Continuing its commitment to reducing the production of greenhouse gas emissions, the French city of Orleans launched its dealer Socos (a subsidiary of Dalkia), the first biomass cogeneration boiler powered Orleans.

A second boiler will be launched in 2014, north of the city.

Source, one of the most important Orleans with its 18,000 inhabitants, now has a way of producing electricity and heating “clean.” After 14 months of work, the boiler is delivered on time and gradually feed subscribers as of December 26, to be 100% operational by the end of January 2013.

The biomass boiler of 25 MW thermal, called “cogeneration” has a dual purpose. It simultaneously produces heat for the district heating network in the area (thermal power of 17 MW) and electricity fed into the public grid and sold to EDF (electric power of 7.5 MW).

With a length of 25 km, the district heating network (superheated water) supplies nearly 7,500 homes and buildings in the area, for the equivalent of 13,000 homes heated. Among the major buildings concerned are: “the university campus, the future great hospital of Orleans (2015), schools, shopping centers, office buildings, etc.”

The amount of investment required to build the boiler exceeds 40 million euros.

A supply chain of wood

Approximately 90,000 tons of wood are consumed annually for proper operation of the boiler. The supply will be limited to a geographical area within a radius of 100 km, with the double advantage to operate local businesses and limiting distances.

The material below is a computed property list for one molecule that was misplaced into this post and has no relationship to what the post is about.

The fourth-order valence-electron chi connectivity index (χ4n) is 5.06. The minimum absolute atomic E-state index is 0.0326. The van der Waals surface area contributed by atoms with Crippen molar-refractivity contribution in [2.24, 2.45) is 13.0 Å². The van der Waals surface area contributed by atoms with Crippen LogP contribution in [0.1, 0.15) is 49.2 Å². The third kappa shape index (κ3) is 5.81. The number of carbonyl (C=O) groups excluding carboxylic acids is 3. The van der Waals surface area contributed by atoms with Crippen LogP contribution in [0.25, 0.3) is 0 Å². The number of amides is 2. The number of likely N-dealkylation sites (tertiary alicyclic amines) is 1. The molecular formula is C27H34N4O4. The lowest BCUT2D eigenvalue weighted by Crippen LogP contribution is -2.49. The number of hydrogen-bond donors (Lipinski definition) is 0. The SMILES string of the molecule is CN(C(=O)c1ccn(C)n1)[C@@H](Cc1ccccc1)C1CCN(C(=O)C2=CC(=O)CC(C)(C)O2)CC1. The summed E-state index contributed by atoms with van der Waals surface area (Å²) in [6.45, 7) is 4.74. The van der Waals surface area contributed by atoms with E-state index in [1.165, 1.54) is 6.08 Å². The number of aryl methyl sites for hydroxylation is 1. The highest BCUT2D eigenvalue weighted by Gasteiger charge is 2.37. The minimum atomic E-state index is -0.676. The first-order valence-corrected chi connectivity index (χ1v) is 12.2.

Biomass cogeneration is based on three resources: “the forest resource (forestry products: wood pruning, wood downgraded, thickets,…), by-products from the timber industry (sawmills, joinery: bark falls, platelets,…) and clean recycled wood (pallets, crates,…). ” These consumption, which is more rational, do not in any case disappear forests “contribute to their maintenance and extension”.

Orleans, a city of sustainable development

Initiating this project, Orleans has another opportunity to reduce greenhouse gas emissions emitted in its territory. Nearly 43 000 tonnes of CO2 emissions will thus be avoided each year.

Multiplying these initiatives, Orleans wants a 20% reduction of CO2 emissions on its territory by 2020. To achieve this, and set clear objectives in the coming years, she published last October Territorial Climate and Energy Plan, a sort of guide for the fight against climate change and saving energy.

A strong commitment is the construction of a second biomass boiler.

Biomass, act 2!

Orleans City Hall unveiled earlier this year a second biomass boiler project, this time north, providing more power cleaner and greener in all of its district heating networks. The project will be launched during the second half of 2014.

Key figures on two biomass boilers in Orleans

• Nearly 15,000 homes affected (27% of Orleans)
• Over 90 million investment for the two projects
• 52 km of networks
• 90,000 tons of CO2 emissions avoided, the equivalent of 40,000 cars
• In mid-2014, the two networks will be powered heating to biomass

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